While it can be a good way to get the news out there and avoid awkward silences in the real world, blabbing the details of your divorce online can come back to bite you in the ass, legally and socially.
I know of several couples who, after amicable breakups, met for lunch and agreed that when they got back to the office, they both would simultaneously change their relationship status from "In a Relationship" to "Single" in one, smooth, sane move, and devote the rest of the afternoon to explaining to curious friends that they were just ready to move on. But in a Salon piece today on the way Facebook is affecting the lives of those going through divorces — and their lawyers — makes that kind of levelheadedness seem rare, at least among an older, less savvy generation.
It seems that every social networking feature that helps keep us connected can also be an irresistible temptation for those who feel wronged by their former spouses. The piece centers on Lauren (fake name), a mother of two who took to Facebook to air her dirty laundry and diss her ex:
"During the month that followed, as the marriage continued to unravel and her grief intensified, Lauren began chronicling her divorce via status updates. "Lauren would cry, but then he wins," she wrote. "There isn't enough Kleenex in the world." "My house is a mess. My life is a mess." "Lauren is facing the aftermath.""
And forget about trying to sneak in status updates aimed directly at your ex's hopefully-jealous heart (and everyone knows when someone's doing that anyway!):
"When she began to write about her new relationship, her husband finally lost it. "I wrote that I was ‘Going to pizza night and beyond,'" Lauren said, "and he was offended by it. I thought it was vague enough.""
Then Lauren expanded her multi-platform revenge empire to the photo-tagging feature:
"Lauren, for example, "tagged" her ex-husband in a photo of their two boys and a coral snake — she gave the snake her husband's name."
Okay, that one is just plain funny. But in their attempts to express their frustration in an increasingly isolated world, some divorcees are accidentally getting creepy:
"Chad Post was expunged by his wife after he posted about chopping down trees in preparation to sell their house. "I wrote that I was probably not in the best mental state to be using a chain saw," he told me. "My wife didn't say anything, but then she defriended me. She just wasn't there anymore. It was super-surreal in a 21st century-meets-third grade sort of way.""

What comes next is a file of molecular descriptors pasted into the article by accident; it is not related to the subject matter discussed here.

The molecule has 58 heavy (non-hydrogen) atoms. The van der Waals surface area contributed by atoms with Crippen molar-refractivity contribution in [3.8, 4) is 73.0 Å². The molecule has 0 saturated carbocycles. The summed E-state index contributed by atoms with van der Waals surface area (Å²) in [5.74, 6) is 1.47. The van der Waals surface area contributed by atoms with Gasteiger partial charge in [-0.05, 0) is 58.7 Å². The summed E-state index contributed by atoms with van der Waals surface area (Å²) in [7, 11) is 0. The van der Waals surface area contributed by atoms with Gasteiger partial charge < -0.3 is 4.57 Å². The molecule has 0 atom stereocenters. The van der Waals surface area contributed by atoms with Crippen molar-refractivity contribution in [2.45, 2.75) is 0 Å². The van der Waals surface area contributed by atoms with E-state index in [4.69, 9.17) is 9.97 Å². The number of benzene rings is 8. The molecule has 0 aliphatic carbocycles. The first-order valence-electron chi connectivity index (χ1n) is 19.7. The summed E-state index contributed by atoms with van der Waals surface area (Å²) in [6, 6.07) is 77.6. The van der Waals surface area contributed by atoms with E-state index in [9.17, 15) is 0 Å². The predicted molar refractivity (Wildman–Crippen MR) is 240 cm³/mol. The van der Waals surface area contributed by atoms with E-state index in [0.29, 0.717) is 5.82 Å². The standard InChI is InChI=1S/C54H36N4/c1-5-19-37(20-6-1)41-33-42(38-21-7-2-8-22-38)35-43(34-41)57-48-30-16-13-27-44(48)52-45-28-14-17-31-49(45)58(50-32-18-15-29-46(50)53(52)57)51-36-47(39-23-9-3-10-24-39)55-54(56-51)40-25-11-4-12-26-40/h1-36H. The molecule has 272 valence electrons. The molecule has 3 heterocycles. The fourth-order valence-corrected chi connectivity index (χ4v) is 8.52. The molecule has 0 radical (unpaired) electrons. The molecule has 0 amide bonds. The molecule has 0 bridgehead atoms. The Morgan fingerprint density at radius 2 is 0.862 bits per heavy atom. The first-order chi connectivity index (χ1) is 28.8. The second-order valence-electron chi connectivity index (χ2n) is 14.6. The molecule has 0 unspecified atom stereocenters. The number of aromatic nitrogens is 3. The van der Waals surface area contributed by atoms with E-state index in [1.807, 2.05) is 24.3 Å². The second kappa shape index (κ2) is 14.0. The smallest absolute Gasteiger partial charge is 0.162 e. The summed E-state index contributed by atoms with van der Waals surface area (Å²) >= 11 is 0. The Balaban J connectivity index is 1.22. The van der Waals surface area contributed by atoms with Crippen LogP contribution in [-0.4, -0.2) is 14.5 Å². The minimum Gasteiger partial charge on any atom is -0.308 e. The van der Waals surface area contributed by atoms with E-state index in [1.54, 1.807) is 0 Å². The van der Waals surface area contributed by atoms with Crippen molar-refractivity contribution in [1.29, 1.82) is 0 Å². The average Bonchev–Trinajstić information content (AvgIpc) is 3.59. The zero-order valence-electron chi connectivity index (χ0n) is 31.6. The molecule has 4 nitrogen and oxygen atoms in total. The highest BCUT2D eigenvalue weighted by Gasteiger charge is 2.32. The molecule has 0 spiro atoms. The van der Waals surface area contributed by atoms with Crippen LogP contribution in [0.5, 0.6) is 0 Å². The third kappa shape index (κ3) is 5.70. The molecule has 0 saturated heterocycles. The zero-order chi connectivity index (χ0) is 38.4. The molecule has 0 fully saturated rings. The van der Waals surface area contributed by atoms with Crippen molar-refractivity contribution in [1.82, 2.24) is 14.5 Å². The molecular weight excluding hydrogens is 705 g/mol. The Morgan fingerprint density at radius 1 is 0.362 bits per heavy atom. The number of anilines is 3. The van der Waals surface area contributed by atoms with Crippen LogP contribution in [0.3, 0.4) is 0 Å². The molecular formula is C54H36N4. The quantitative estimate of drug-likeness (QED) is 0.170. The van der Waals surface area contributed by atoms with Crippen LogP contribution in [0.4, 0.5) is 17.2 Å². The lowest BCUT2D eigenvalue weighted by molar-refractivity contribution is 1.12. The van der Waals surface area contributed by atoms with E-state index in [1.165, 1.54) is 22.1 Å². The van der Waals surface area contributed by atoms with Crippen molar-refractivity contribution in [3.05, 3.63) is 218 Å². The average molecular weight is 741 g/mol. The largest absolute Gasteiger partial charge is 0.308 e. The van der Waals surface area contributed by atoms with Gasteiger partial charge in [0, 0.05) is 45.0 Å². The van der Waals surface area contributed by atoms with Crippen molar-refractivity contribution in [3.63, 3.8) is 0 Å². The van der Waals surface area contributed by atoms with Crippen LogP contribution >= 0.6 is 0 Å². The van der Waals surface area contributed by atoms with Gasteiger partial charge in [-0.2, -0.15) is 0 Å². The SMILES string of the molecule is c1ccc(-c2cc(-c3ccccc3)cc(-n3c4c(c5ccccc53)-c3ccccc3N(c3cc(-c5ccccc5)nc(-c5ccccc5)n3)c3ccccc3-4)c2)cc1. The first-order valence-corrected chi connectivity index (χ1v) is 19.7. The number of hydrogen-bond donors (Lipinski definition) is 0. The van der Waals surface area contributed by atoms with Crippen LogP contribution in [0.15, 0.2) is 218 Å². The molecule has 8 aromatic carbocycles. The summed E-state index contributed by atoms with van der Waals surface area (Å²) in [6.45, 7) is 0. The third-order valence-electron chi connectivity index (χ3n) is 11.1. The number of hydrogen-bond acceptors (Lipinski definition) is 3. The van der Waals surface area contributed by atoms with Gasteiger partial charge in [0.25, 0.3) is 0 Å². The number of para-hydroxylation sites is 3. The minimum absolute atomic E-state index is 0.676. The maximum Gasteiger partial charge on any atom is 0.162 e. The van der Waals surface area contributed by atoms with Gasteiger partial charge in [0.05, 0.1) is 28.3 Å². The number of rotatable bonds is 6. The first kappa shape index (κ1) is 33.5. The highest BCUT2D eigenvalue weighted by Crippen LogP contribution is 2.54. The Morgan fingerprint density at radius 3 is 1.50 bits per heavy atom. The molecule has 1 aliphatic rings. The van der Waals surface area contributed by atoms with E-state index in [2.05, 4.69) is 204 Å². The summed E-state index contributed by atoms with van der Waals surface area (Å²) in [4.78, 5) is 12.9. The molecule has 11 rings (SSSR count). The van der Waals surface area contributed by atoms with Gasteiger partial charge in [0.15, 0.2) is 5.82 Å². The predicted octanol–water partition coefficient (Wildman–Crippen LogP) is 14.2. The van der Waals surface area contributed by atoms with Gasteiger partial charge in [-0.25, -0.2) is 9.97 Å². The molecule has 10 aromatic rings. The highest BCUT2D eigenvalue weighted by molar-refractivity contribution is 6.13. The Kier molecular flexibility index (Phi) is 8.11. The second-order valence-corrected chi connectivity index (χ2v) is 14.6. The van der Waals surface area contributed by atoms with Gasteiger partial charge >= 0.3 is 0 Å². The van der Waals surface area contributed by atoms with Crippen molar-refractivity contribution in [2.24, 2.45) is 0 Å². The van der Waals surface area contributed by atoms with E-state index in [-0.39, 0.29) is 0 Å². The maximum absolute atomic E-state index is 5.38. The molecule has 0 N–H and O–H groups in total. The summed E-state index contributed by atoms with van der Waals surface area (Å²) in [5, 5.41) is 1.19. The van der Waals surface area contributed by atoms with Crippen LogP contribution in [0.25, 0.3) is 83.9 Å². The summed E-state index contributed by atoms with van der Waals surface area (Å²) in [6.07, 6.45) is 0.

And as if looking nutty to your friends (and high school rivals, and former Sunday School teacher, etc) and sacrificing a bit of your self-respect forever, revealing too much about your post-breakup life on Facebook can have real legal consequences as well, like the possibility of losing custody if your pictures show you drinking or smoking (!), or this kind of thing (which sounds quite far-fetched):
"If, for instance, photos surface online of you and your new paramour toasting each other at a pricey restaurant, you could be found to have committed "marital waste" (spending marital funds on another person)."
Apparently all of this is so common that it's now a just a regular formality in the family law industry:
"Many lawyers, in fact, advise clients not to get on Facebook, MySpace or Twitter at all during a divorce, and some firms require that clients suspend their accounts."
Good plan! The lesson here is not a new one: always remember that nothing you put online can ever be taken back, and that nobody, but nobody, has ever won a breakup or divorce by being less than graceful about it, even before social networking. The article advises regular people to act like celebrities (or, I'd add: pre-Twitter celebrities) and keep your insecure, spiteful, and vulnerable quips close to the vest, no matter how cathartic you think it'll feel to broadcast them. I'd add something to that as well: why not just not answer the relationship part of your Facebook profile? After all, unless you keep your Facebook page as a dating tool, it's really nobody's business, and you can avoid some serious heartache later. Think of it as a social networking pre-nup: reveal nothing, and later have nothing to take back.
The Facebook Divorce [Salon]